‘Don’t Look Now’ by Daphne du Maurier

I saw Nicolas Roeg’s Don’t Look Now years before reading the short story on which it’s based, so the film was there like an undercoat as I read – I love them both anyway. John and Laura are holidaying in Venice in the wake of their daughter’s death, and John hopes to coax Laura out of “the numb despair that had seized her since the child died”. When they cross paths with twin sisters – “a couple of old girls” – who relay a psychic vision that the child, “poor little dead Christine”, is right there with them, Laura is “so happy I think I’m going to cry”, but John is troubled by the twins and their persistent presence.

The twins were standing there, the blind one still holding on to her sister’s arm, her sightless eyes fixed firmly upon him. He felt himself held, unable to move, and an impending sense of doom, of tragedy, came upon him.

Du Maurier’s story is intensely uncanny and increasingly sinister, with a brutal and haunting ending.

First published in Not After Midnight and Other Stories, Victor Gollancz, 1971. Also collected in Don’t Look Now and Other Stories, Penguin Classics, 2006

‘Don’t Look Now’ by Daphne du Maurier

I still remember the effect that last line of this story had on me when I first read it however many years ago. I came to it, like so many, from the movie adaptation, which is something that has had a changing impression on me as I’ve gotten older (as a teen it was the last reels of the movie, and the terrible images as Donald Sutherland finally catches up with his obsession, but as I got older and started a family, it’s the beginning of the film, of course, that sticks). As a study of grief and loneliness, du Maurier is at her best, and Nick Roeg tapped into that for his film. But du Maurier also had this unshakeable darkness – the uncanny, academics like to call it now – this sinisterness bubbling away that is something other than the trauma of the worst life can throw at you. Nick and Laura are struggling in the slow levelling out of grief-into-life after the drowning of their child. Laura becomes entranced by a pair of psychic old lady sisters, and Nick becomes obsessed with a serial killer on the loose in Venice, where they have gone to try and realign. Du Maurier has a marvellous light touch considering all the plates she has spinning in the fifty-odd pages, but it all sets us up for that last sentence, the ellipsis trailing into the space of a fear I didn’t even know I had until she mentioned it…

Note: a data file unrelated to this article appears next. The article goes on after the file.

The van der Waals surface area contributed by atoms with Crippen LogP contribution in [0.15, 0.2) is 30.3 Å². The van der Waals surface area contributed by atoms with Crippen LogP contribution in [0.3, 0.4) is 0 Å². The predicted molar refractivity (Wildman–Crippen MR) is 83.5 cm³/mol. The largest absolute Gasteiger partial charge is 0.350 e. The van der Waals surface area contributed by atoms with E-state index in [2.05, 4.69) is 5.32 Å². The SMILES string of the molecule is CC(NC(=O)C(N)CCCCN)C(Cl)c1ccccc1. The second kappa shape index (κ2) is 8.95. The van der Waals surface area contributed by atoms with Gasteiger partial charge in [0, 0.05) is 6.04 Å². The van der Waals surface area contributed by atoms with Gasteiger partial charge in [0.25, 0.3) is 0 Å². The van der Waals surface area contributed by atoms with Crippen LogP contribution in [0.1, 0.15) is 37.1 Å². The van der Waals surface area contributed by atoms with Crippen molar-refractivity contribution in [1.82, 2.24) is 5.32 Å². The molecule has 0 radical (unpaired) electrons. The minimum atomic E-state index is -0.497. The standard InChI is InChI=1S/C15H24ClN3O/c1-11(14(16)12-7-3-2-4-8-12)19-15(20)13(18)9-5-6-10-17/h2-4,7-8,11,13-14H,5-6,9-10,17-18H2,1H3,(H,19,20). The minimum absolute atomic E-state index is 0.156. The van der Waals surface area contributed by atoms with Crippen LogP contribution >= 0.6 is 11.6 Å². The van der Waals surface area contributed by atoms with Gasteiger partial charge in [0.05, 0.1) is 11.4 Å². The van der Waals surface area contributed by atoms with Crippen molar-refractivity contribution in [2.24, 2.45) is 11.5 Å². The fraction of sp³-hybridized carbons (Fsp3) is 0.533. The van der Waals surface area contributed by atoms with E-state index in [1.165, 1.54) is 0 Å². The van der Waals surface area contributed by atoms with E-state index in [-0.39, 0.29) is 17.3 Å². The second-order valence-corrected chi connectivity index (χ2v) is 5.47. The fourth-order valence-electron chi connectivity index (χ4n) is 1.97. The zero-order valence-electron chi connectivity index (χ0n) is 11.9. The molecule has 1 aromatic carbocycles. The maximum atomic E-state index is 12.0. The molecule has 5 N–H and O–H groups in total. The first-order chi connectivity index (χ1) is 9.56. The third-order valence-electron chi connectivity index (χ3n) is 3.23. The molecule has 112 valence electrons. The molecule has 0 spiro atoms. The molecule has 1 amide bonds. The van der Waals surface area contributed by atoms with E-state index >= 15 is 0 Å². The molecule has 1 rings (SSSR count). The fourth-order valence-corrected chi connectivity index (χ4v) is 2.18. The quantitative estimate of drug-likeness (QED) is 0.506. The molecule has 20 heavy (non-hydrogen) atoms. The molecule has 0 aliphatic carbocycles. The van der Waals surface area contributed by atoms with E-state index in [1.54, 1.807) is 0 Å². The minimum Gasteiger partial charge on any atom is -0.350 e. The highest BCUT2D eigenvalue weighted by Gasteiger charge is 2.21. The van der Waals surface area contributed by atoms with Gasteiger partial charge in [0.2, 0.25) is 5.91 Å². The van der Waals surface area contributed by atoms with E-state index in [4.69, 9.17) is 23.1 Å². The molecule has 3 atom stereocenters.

First published in Not After Midnight, Gollancz/Don’t Look Now, Doubleday, 1971, currently available as a Penguin Modern Classic and NYRB Classic

‘The Birds’ by Daphne du Maurier

Well, how could I not?

I am, yes, a bird-lover. But there’s more to them than the Fotherington-Thomas “hello birds, hello sky” approach. There is room here for the uncanny, the twisted, the downright scary.

“On December the third the wind changed overnight and it was winter.” And it’s downhill from there, the birds overrunning humankind against a cold, bleak backdrop of frozen fields and churning seas. And serve us right, quite frankly, given what we’ve done to them over the years.

The genius of the story is the choice of birds as the vehicle of destruction. Familiar, not generally feared (unlike, say, insects), in du Maurier’s hands they are machines, possibly working at the behest of a greater power, united in their intent to do us in.